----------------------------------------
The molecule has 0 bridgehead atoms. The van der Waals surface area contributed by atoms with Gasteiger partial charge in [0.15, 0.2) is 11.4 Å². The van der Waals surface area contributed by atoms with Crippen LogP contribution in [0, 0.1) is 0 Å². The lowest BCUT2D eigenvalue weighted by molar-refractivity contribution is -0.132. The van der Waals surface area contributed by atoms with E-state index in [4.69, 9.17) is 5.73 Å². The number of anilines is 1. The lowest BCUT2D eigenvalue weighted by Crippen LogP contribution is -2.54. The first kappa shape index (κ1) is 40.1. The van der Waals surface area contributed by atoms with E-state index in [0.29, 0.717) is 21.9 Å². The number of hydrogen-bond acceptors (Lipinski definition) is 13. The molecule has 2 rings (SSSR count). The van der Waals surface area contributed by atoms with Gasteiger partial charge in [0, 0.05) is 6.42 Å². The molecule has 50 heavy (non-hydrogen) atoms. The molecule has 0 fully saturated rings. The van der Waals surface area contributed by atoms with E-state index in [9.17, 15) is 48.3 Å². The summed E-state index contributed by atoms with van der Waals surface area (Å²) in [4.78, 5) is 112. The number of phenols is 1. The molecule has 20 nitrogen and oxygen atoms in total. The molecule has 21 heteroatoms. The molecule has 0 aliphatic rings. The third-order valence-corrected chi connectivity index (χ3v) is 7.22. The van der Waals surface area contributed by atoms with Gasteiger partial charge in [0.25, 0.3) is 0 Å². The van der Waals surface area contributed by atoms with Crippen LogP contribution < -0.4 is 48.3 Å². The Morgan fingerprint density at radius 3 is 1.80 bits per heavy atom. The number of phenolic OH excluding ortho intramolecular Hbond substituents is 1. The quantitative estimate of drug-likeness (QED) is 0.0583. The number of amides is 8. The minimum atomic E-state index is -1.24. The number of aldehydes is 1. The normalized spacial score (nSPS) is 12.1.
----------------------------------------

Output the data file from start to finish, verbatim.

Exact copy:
The molecule has 0 bridgehead atoms. The van der Waals surface area contributed by atoms with Gasteiger partial charge in [0.15, 0.2) is 11.4 Å². The van der Waals surface area contributed by atoms with Crippen LogP contribution in [0, 0.1) is 0 Å². The lowest BCUT2D eigenvalue weighted by molar-refractivity contribution is -0.132. The van der Waals surface area contributed by atoms with E-state index in [4.69, 9.17) is 5.73 Å². The number of anilines is 1. The lowest BCUT2D eigenvalue weighted by Crippen LogP contribution is -2.54. The first kappa shape index (κ1) is 40.1. The van der Waals surface area contributed by atoms with E-state index in [0.29, 0.717) is 21.9 Å². The number of hydrogen-bond acceptors (Lipinski definition) is 13. The molecule has 2 rings (SSSR count). The van der Waals surface area contributed by atoms with Gasteiger partial charge in [0, 0.05) is 6.42 Å². The molecule has 50 heavy (non-hydrogen) atoms. The molecule has 0 fully saturated rings. The van der Waals surface area contributed by atoms with E-state index in [9.17, 15) is 48.3 Å². The summed E-state index contributed by atoms with van der Waals surface area (Å²) in [4.78, 5) is 112. The number of phenols is 1. The molecule has 20 nitrogen and oxygen atoms in total. The molecule has 21 heteroatoms. The molecule has 0 aliphatic rings. The third-order valence-corrected chi connectivity index (χ3v) is 7.22. The van der Waals surface area contributed by atoms with Gasteiger partial charge in [0.25, 0.3) is 0 Å². The van der Waals surface area contributed by atoms with Crippen LogP contribution < -0.4 is 48.3 Å². The Morgan fingerprint density at radius 3 is 1.80 bits per heavy atom. The number of phenolic OH excluding ortho intramolecular Hbond substituents is 1. The quantitative estimate of drug-likeness (QED) is 0.0583. The number of amides is 8. The minimum atomic E-state index is -1.24. The number of aldehydes is 1. The normalized spacial score (nSPS) is 12.1.